NOTE: October is National Cybersecurity Awareness Month.
If you’re not convinced that cyberattacks pose a real threat to your business and industry, then you’re not keeping up with current events. Consider these recent news headlines:
- Equifax CEO departs, forgoes bonus after massive data breach
- Feds tell state officials Russians tried to hack elections
- Industry reactions to the Deloitte cyber attack
And cyberattacks are also becoming a growing threat in the shipping and transportation industry.
For example, in June, Maersk Line was the victim of a cyberattack, preventing it from accepting new orders.When the attack began, Maersk decided to take down a number of systems as a precaution. Due to limited access to some of its computer systems, Maersk, which handles one out of seven containers shipped worldwide, also had problems processing orders.
Maersk estimates that the bottom line damage done by the cyberattack was about $300 million. You can find out more about the cyberattack by watching this CNN interview with Vincent Clerc, Maersk’s chief commercial officer.
Since the attack, Maersk has taken a number of steps to improve its cybersecurity, and other shipping lines are taking additional steps to increase their data security.
For example, COSCO Shipping’s initial security efforts were to separate its centralized servers into individual servers limiting the risk for a system-wide compromise. More long-term, COSCO Shipping has established a strategic partnership with China Electronic Technology Cyber Security Co., Ltd. (China Cyber Security) aimed at establishing overall security of its customers and terminals.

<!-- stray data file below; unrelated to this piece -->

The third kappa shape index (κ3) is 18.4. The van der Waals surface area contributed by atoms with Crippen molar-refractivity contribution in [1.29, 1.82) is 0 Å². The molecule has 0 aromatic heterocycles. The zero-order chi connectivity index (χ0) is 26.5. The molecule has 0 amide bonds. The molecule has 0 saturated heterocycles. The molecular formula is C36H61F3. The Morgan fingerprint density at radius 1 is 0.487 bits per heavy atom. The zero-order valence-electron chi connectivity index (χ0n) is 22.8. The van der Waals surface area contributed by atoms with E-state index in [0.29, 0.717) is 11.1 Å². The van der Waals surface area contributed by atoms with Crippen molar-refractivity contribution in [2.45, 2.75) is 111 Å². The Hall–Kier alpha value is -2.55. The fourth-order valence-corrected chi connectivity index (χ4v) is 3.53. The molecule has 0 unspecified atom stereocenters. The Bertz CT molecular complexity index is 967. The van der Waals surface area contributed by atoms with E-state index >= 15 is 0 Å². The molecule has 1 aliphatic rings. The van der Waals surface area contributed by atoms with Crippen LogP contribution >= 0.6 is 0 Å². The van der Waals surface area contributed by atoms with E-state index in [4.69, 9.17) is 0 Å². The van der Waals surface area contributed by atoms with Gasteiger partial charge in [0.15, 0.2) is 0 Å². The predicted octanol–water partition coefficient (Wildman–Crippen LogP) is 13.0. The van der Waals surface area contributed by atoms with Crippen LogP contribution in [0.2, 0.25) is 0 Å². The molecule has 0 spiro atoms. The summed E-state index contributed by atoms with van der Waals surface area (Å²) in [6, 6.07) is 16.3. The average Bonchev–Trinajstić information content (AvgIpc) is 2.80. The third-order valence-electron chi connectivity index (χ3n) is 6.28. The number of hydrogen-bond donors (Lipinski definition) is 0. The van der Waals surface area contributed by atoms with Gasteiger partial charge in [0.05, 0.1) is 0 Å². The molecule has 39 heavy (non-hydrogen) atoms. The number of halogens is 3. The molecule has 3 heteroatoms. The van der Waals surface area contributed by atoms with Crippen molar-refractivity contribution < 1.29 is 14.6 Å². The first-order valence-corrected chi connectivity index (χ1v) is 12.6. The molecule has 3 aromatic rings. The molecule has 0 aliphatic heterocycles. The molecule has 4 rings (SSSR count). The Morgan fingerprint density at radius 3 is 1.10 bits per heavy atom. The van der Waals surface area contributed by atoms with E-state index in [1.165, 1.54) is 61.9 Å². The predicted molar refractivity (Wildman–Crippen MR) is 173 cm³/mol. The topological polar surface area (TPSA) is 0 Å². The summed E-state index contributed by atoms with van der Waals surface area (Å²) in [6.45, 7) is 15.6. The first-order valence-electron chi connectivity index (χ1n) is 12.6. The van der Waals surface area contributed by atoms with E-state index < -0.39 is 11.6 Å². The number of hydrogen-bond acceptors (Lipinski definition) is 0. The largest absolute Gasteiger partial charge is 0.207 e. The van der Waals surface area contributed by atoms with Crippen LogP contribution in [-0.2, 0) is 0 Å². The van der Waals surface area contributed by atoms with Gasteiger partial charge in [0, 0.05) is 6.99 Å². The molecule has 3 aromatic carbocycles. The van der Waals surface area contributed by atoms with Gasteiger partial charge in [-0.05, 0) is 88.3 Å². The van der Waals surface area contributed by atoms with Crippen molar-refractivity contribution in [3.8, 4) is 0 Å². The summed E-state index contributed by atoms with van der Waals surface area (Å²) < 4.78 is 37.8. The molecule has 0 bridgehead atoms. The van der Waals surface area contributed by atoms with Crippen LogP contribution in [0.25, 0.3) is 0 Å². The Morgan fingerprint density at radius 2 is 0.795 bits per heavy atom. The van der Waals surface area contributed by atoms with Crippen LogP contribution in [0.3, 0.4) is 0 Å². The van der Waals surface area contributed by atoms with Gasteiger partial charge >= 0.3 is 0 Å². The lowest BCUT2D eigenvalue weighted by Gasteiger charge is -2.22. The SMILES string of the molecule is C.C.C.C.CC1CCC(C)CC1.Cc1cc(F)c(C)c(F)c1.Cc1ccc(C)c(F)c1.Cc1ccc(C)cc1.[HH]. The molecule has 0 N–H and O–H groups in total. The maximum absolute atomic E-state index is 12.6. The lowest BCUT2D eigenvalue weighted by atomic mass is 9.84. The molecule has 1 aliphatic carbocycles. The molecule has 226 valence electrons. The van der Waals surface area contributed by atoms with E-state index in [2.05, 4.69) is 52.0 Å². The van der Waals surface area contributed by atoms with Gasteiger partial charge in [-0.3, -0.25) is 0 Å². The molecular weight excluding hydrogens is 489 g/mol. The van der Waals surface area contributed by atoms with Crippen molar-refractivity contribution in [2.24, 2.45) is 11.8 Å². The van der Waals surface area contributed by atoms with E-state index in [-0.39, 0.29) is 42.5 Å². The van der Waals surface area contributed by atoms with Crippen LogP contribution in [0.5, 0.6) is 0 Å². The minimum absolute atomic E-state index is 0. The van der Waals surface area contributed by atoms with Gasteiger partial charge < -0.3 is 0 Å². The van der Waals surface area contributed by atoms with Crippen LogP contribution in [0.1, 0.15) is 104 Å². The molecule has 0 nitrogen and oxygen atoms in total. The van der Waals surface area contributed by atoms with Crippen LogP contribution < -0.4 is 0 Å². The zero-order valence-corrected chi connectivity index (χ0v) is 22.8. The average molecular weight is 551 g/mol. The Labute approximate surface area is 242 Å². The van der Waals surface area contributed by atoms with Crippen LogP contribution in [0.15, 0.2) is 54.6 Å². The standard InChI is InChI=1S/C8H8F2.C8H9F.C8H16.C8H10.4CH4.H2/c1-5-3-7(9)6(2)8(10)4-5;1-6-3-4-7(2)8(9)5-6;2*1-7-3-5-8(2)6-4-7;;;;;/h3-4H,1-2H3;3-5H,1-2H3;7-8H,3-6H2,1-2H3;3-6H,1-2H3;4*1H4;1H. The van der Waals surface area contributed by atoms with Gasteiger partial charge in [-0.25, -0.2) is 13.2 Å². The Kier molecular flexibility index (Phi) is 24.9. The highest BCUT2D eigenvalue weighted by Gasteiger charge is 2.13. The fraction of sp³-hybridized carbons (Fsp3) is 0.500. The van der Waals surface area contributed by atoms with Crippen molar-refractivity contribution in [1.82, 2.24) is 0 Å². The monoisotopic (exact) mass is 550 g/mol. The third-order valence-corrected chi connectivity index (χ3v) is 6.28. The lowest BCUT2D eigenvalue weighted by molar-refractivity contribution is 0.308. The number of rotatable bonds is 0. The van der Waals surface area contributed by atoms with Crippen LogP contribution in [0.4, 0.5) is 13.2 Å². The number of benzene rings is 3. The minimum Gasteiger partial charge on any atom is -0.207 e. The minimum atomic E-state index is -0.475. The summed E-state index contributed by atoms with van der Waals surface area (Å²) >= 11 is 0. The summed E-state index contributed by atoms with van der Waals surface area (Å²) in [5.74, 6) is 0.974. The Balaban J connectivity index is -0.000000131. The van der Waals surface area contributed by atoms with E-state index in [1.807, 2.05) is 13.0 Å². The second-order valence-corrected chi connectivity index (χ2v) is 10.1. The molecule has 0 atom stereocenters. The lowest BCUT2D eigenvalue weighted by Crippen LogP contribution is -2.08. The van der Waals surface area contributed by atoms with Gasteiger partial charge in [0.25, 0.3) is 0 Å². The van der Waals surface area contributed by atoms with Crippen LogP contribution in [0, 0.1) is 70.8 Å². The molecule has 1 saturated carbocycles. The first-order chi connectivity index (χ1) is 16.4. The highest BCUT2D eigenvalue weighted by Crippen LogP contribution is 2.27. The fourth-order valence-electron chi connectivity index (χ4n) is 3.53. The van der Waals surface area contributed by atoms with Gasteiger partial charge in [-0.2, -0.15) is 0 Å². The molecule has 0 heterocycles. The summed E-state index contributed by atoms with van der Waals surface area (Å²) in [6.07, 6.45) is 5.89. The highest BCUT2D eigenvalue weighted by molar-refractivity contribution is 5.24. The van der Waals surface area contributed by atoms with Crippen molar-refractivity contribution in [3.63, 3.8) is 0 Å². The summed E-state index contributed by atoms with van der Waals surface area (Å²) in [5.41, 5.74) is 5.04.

During National Cybersecurity Awareness Month, many companies are running special efforts to educate their employees about ways they can help protect themselves and their company against the many cyber threats we face today.
Here are some simple tips to stay more secure and help prevent hacks and cyberattacks:
- Read and abide by your company’s Internet use policy.
- Make your passwords complex. Use a combination of numbers, symbols, and letters (uppercase and lowercase).
- Change your passwords regularly (every 45 to 90 days).
- Don’t share any of your user names, passwords, or other computer or website access codes.
- Only open emails or attachments from people you know.
- Never install or connect any personal software or hardware to your organization’s network or hardware without permission from your IT department.
- Make electronic and physical back-ups or copies of all your most important work.
- Report all suspicious or unusual problems with your computer to your IT department.
You can find additional cybersecurity publications on the U.S. Department of Homeland Security’s website.
Mapping Global Cyber Threats: Attempts at cyber attacks occur 24/7 around the globe. You can watch some of these attempts in real-time here.
If you would like to share the steps your company is taking to handle cyber threats, please post them on TCT’s Facebook page.